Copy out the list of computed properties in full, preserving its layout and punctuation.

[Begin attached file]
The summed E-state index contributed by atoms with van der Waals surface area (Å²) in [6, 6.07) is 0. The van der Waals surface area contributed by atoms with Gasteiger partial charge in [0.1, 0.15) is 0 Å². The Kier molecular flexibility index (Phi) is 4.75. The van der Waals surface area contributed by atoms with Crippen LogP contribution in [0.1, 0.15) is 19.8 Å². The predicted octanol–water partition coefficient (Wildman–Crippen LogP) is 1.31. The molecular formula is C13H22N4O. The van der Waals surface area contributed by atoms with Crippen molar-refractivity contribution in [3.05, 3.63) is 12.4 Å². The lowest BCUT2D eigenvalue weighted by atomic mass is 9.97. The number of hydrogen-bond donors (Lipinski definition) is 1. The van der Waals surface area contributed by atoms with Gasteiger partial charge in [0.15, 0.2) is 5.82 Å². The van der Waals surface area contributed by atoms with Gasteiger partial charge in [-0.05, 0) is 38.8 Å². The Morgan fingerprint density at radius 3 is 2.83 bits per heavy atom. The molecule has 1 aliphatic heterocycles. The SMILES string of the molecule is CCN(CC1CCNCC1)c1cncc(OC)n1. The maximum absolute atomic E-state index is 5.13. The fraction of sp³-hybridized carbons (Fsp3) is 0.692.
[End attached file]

The summed E-state index contributed by atoms with van der Waals surface area (Å²) in [6, 6.07) is 0. The van der Waals surface area contributed by atoms with Gasteiger partial charge in [0.1, 0.15) is 0 Å². The Kier molecular flexibility index (Phi) is 4.75. The van der Waals surface area contributed by atoms with Crippen LogP contribution in [0.1, 0.15) is 19.8 Å². The predicted octanol–water partition coefficient (Wildman–Crippen LogP) is 1.31. The molecular formula is C13H22N4O. The van der Waals surface area contributed by atoms with Crippen molar-refractivity contribution in [3.05, 3.63) is 12.4 Å². The lowest BCUT2D eigenvalue weighted by atomic mass is 9.97. The number of hydrogen-bond donors (Lipinski definition) is 1. The van der Waals surface area contributed by atoms with Gasteiger partial charge in [0.15, 0.2) is 5.82 Å². The van der Waals surface area contributed by atoms with Gasteiger partial charge in [-0.05, 0) is 38.8 Å². The Morgan fingerprint density at radius 3 is 2.83 bits per heavy atom. The molecule has 1 aliphatic heterocycles. The SMILES string of the molecule is CCN(CC1CCNCC1)c1cncc(OC)n1. The maximum absolute atomic E-state index is 5.13. The fraction of sp³-hybridized carbons (Fsp3) is 0.692.